CLEVELAND -- Notes and quotes from Cleveland's 7-6 win over the Red Sox.
THEY SAID IT:
1) "We dug ourselves a little bit of a hole, but the way we swung the bats, the way we battled back was outstanding here tonight.'' - John Farrell after the Red Sox overcame 4-0 and 5-1 deficits early in the game.
2) "If not for that three-run homer right there, I work probably into the sixth.'' - Clay Buchholz, on the first-inning blast by Carlos Santana.
3) "I was trying to bounce it. I was able to get a swing-and-miss on previous pitches. That was the direction I had gotten in the bullpen, but I mislocated.'' - Junichi Tazawa on the split-finger fastball that Mike Napoli hit for a game-winning homer.
4) "I didn't want to go right away. When I saw he was going (to first), I kind of took off from there. It worked out. I thought I got a good jump and that's a big run right there.'' - Brock Holt, scoring from third in the sixth on a ball hit right at Cleveland third baseman Juan Uribe.
5) "I feel like everything I hit has a chance.'' - David Ortiz, asked whether the ball he hit for the final out -- snagged up against the wall by outfielder Jose Ramirez -- had a chance to get out.
* Travis Shaw had a second-inning single, meaning the Ohio native has now hit safely in all eight of his career games against the Indians.
* The homer by Hanley Ramirez was the first of his career in Progressive Field. Ramirez, who has spent the vast majority of his career in the National League, has now homered in 12 of the 15 A.L. ballparks. He's yet to homer in Comerica Park, Safeco Field or Angel Stadium.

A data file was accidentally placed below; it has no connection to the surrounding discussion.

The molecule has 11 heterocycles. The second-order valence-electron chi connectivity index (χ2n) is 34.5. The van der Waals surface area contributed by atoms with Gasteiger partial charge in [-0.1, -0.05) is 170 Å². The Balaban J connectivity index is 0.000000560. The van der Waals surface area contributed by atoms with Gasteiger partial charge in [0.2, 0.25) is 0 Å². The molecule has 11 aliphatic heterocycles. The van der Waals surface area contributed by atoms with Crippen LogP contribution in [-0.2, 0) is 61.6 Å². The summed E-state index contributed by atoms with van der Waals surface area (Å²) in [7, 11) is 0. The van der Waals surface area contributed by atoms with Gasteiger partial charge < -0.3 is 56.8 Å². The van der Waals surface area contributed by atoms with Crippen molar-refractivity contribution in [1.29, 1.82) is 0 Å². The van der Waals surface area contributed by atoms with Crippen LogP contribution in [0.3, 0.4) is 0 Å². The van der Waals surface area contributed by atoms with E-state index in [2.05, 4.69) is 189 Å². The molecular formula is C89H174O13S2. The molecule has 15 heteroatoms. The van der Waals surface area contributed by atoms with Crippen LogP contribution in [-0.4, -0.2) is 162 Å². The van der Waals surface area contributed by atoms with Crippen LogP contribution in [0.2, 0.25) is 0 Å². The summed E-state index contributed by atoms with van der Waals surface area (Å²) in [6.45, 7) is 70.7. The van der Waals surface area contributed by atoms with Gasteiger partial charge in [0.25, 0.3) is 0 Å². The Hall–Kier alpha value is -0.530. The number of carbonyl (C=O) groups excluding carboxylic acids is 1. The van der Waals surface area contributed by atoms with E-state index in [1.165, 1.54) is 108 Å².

* David Ortiz became the second player in history 40 years or olrder to homer in each of the first two games of the season. Ted Williams is the other.
Red Sox minor league catcher Oscar Hernandez has been handed a 50-game suspension for a second positive test for a drug of abuse, our own Evan Drellich reports.
Hernandez signed a minor league deal with the Red Sox in January and currently is on the Triple-A Pawtucket roster. The 24-year-old will be able to return in late May.
Red Sox pitcher Steven Wright will be suspended 15 games for violating MLB’s domestic violence policy, NBC Sports Boston has learned. The league is set to make the announcement Friday.
Wright, working his way back from right knee surgery, has to serve the suspension when healthy. Potential time on the disabled list to begin the season would not count. Wright is not expected to appeal.
Wright was arrested at his Tennessee home in December following an incident involving his wife, Shannon. Wright was charged with domestic assault and preventing a 911 call, which are misdemeanors in Tennessee, and released on a $2,500 bond.
The case in December was retired by the Williamson County courthouse. If Wright commits no other offenses for a 12-month span, the charges are expected to be dropped.
Fifteen games matches the lowest suspension MLB has given out in relation to a domestic violence case since the league and players union agreed to a policy in 2015. Mets pitcher Jeurys Familia was suspended 15 games in March 2017.
"It's a situation that, it sucks not only for me, but for my family, for the team," Wright told reporters in Florida on Thursday. "But I try not to think about it. When MLB comes out with their discipline, or if there's going to be discipline or not, it's just going to go from there."
Wright said this spring that he did not harm his wife.
“We’ve been going to counseling. We’ve been working through it,” Wright said. “We’ve been trying to do as much as we can to put it past us, but it’s hard. Because MLB is doing their investigation and it’s in the limelight. It’s really hard on a personal level to get past something that’s constantly being thrown at you. But I did it to myself. It’s one of those things that I’ve got to live with the consequences that came from my actions that night.”